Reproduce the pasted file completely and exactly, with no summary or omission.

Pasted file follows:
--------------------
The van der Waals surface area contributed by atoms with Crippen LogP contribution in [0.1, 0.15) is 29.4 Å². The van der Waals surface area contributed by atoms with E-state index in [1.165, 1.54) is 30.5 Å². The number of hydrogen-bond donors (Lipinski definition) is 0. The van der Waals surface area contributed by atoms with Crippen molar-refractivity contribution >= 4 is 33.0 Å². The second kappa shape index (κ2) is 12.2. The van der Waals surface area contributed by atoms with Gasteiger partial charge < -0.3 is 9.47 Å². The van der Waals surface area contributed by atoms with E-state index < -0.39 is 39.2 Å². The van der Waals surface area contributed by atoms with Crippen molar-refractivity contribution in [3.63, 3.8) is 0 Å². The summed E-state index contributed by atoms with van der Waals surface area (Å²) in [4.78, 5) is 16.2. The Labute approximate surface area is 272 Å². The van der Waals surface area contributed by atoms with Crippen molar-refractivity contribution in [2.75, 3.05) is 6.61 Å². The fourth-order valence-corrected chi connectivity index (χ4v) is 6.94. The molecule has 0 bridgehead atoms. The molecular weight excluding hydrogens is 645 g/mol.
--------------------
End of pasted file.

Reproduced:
The van der Waals surface area contributed by atoms with Crippen LogP contribution in [0.1, 0.15) is 29.4 Å². The van der Waals surface area contributed by atoms with E-state index in [1.165, 1.54) is 30.5 Å². The number of hydrogen-bond donors (Lipinski definition) is 0. The van der Waals surface area contributed by atoms with Crippen molar-refractivity contribution >= 4 is 33.0 Å². The second kappa shape index (κ2) is 12.2. The van der Waals surface area contributed by atoms with Gasteiger partial charge < -0.3 is 9.47 Å². The van der Waals surface area contributed by atoms with E-state index < -0.39 is 39.2 Å². The van der Waals surface area contributed by atoms with Crippen molar-refractivity contribution in [3.63, 3.8) is 0 Å². The summed E-state index contributed by atoms with van der Waals surface area (Å²) in [4.78, 5) is 16.2. The Labute approximate surface area is 272 Å². The van der Waals surface area contributed by atoms with Crippen molar-refractivity contribution in [2.75, 3.05) is 6.61 Å². The fourth-order valence-corrected chi connectivity index (χ4v) is 6.94. The molecule has 0 bridgehead atoms. The molecular weight excluding hydrogens is 645 g/mol.